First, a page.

(Both the blue and the yellow must be in the more subdued tones of the turn of the century Swedish flag in wool, not the bright colors of today's flag in cotton or synthetic material,)
"In addition we need the bright colors of the peasant
costumes. They have an
invigorating effect on our censes that is all to often
underestimated and 'they are
necessary as a contrast to the deep green pine
forest and teh white snow' - as the great artist Carl Larsson writes in "ETT
HEM" (A Home)."
"there are two different headgears wish can be worn."
"The stockings should be black unless red is used in teh costume in wich case they should be red."
"Shoes, preferably with straps or laces, in black, never yellow (=brown)."
Unfortunately, SVENSKA DRÄKTEN did not catch on, in spite
of the patriotism of that time. After the First World War, nationalism declined
and the idea of a National Costume was forgotten, although Märta Jörgensen
continued to use hers until her death in 1967.
But in the last few years SVENSKA DRÄKTEN has experienced a renaissance which we wish Märta Jörgensen could have witnessed. It is becoming increasingly popular and will probably become the single most used form of folk dress in Sweden.
The woman's and the girl's costume we provide material for are faithful copies of the oldest exemples of SVENSKA DRÄKTEN of wich we are aware, both in style and fabric. We have a very light wool in skirt and bodice, and a slip in pure cotton to keep you cool and comfortable even when the weather is warm. And it does not crumpled as much as a costume in cotton.
Photo on a daughter / granddaughter of the pupill at
the school in Falun with Märta Jörgensen as teacher.
BUT WHAT ABOUT THE MEN AND THE BOYS ??
After having written a number of
articles in LAND (one of the largest weekly papers in Sweden) we receives so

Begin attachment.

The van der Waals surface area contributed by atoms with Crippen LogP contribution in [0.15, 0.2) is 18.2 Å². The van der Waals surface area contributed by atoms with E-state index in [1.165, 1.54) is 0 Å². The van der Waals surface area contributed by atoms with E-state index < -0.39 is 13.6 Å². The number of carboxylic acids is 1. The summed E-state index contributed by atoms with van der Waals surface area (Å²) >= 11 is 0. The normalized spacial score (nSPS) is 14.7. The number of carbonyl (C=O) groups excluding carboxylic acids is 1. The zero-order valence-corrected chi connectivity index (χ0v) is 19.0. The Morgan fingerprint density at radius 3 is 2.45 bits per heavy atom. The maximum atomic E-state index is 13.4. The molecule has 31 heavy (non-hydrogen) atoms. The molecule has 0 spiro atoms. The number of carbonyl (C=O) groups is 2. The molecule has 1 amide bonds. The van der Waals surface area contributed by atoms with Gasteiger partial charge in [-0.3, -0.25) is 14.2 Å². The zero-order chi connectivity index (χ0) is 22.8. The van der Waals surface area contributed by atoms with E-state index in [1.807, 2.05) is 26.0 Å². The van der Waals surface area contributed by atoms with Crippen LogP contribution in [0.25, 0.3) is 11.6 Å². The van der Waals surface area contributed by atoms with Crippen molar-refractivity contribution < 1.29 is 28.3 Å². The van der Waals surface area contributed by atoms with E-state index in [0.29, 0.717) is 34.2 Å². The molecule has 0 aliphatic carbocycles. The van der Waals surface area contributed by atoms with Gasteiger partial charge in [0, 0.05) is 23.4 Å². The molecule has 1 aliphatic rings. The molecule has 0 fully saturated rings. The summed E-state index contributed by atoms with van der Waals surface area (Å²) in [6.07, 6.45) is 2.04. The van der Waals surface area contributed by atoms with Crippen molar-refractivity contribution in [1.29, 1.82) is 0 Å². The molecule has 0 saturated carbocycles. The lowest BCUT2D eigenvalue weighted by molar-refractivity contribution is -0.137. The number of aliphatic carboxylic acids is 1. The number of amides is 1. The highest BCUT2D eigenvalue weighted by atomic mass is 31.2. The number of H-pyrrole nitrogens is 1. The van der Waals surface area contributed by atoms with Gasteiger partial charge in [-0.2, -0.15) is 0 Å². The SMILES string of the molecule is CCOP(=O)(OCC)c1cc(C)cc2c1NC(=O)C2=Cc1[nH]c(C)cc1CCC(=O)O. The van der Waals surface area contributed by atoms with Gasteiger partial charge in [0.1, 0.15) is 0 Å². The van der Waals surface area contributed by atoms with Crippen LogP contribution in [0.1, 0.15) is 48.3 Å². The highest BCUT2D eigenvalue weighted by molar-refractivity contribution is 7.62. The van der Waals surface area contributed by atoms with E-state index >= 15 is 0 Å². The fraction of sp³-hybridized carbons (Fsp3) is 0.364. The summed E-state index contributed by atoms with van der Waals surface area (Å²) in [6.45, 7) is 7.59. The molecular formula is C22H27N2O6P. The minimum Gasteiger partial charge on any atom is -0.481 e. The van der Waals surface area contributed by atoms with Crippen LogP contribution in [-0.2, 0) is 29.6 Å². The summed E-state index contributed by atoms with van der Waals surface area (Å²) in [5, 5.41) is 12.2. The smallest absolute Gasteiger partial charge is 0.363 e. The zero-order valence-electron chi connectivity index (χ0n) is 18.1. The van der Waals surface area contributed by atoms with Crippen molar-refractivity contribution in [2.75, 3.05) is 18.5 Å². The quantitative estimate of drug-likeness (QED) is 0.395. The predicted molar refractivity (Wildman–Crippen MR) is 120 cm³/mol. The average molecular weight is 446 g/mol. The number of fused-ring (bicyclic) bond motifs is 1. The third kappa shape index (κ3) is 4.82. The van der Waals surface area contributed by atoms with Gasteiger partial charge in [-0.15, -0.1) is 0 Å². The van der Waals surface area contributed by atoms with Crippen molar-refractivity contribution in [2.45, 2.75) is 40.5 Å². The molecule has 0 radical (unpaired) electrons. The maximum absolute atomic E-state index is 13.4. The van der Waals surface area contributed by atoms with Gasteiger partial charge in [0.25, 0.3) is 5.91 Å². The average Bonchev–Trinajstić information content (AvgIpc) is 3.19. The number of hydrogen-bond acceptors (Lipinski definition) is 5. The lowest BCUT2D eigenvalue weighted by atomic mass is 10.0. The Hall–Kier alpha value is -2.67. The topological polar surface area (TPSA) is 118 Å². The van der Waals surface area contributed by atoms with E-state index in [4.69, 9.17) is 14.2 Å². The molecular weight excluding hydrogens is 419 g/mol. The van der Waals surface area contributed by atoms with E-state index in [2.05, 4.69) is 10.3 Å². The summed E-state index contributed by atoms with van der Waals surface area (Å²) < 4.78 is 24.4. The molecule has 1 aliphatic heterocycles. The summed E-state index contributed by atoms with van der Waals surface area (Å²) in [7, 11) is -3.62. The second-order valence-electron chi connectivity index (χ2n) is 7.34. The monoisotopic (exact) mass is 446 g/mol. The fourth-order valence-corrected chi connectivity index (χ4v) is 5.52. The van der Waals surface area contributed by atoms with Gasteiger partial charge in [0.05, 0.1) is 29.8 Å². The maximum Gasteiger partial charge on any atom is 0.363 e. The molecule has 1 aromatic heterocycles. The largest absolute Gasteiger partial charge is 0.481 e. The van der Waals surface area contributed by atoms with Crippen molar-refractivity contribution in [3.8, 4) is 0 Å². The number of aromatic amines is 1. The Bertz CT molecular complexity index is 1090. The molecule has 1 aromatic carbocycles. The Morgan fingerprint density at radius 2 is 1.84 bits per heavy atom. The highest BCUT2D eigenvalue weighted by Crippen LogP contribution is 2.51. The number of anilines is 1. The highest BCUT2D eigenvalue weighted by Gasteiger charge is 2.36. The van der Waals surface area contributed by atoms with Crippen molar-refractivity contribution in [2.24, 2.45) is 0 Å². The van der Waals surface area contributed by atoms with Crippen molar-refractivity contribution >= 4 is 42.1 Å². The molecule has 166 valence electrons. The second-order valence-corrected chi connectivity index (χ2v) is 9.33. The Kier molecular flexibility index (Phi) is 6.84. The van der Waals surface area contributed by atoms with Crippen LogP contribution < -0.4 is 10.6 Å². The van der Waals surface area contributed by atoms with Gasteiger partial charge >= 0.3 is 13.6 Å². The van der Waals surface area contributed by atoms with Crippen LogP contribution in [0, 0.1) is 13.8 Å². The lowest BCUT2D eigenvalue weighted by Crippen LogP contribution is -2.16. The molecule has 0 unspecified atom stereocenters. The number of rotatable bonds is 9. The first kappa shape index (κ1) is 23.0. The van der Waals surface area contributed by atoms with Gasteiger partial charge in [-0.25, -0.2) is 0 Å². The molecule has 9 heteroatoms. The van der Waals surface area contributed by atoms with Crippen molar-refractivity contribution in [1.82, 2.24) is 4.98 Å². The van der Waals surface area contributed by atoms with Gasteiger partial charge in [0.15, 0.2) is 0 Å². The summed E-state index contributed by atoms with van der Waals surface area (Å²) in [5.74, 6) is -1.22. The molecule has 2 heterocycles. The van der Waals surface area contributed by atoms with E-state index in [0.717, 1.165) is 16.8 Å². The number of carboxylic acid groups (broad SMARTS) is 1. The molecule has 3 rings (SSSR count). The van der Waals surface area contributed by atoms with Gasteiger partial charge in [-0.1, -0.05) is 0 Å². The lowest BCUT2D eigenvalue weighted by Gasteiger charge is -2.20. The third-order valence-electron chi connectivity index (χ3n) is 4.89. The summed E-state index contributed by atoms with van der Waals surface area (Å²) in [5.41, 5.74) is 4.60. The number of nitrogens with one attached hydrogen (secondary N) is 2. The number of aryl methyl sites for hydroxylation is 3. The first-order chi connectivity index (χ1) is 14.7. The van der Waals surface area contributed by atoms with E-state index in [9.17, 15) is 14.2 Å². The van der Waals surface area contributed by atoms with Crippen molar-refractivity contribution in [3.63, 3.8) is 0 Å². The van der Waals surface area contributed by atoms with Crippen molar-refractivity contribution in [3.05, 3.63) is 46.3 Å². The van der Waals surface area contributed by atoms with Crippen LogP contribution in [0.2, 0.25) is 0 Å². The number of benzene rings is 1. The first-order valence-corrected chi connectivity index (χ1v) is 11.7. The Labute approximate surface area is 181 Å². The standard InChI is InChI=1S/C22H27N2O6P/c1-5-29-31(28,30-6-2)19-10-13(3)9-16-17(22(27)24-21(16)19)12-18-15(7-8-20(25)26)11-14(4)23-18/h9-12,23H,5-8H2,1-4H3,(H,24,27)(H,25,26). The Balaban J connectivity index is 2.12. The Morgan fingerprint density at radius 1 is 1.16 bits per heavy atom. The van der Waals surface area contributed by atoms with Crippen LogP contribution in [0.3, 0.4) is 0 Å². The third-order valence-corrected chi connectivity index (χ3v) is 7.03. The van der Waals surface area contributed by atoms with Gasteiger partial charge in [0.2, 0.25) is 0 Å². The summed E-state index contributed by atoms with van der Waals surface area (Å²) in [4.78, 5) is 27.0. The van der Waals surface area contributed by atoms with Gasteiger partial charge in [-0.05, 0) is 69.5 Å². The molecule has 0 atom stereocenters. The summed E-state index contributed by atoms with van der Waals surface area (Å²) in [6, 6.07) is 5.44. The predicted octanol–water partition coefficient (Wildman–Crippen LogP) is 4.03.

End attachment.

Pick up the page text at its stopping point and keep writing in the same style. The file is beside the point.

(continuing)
many questuins that Bo Skräddare (=Bo 'Tailor') created a SVENSKA DRÄKTEN for
men (NYA SVENSKA MANSDRÄKTEN, The New Swedish Costume for Men) in 1982. Bo
Skräddare's guiding principle was to design a costume for men that would agree
in both style and period with Marta Jörgensen's costume for women.
The result was an embroidered vest in the some colors as the woman's bodice in 'Swedish blue' and bright red, with pants in navy blue or black and a silk kershief to a stiff-collared shirt.
An elegant escort to a stylish woman in the beautiful SVENSKA DRÄKTEN !
Nationalism and fashion come and go. now, both 'National
Costumes' and 'Folkdräkter' are more popular then ever, and our new Queen Silvia
did what Queen Viktoria never did, she wore SVENSKA DRÄKTEN on our first
National Day, the
sixth of June 1983, (and our second 1984 and all
following, as well).
And in August 1984 Sweden got a new Queen, the Queen of Beauty, Miss Universe, former Miss Sweden, the then 21-year old Yvonne Ryding from Eskilstuna, Of course she wore SVENSKA DRÄKTEN, made by SVENSKA DRÄKTEN.
'The beautiful smile and the National Costume gave her many extra points' as a Swedish paper wrote.
With love from Bo Skräddare, SVENSKA DRÄKTEN, Sweden.
Especially for: BO SKRÄDDARE / SVENSKA DRÄKTEN.
Ågestavägen 27, STUVSTA.
S-141 37 STOCKHOLM-HUDDINGE. SWEDEN.
Phone 46 (0)8 711 4060.
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This article may be copied freely, provided the
source is given.
Writer: Bo Skräddare, SVENSKA DRÄKTEN, Stockholm.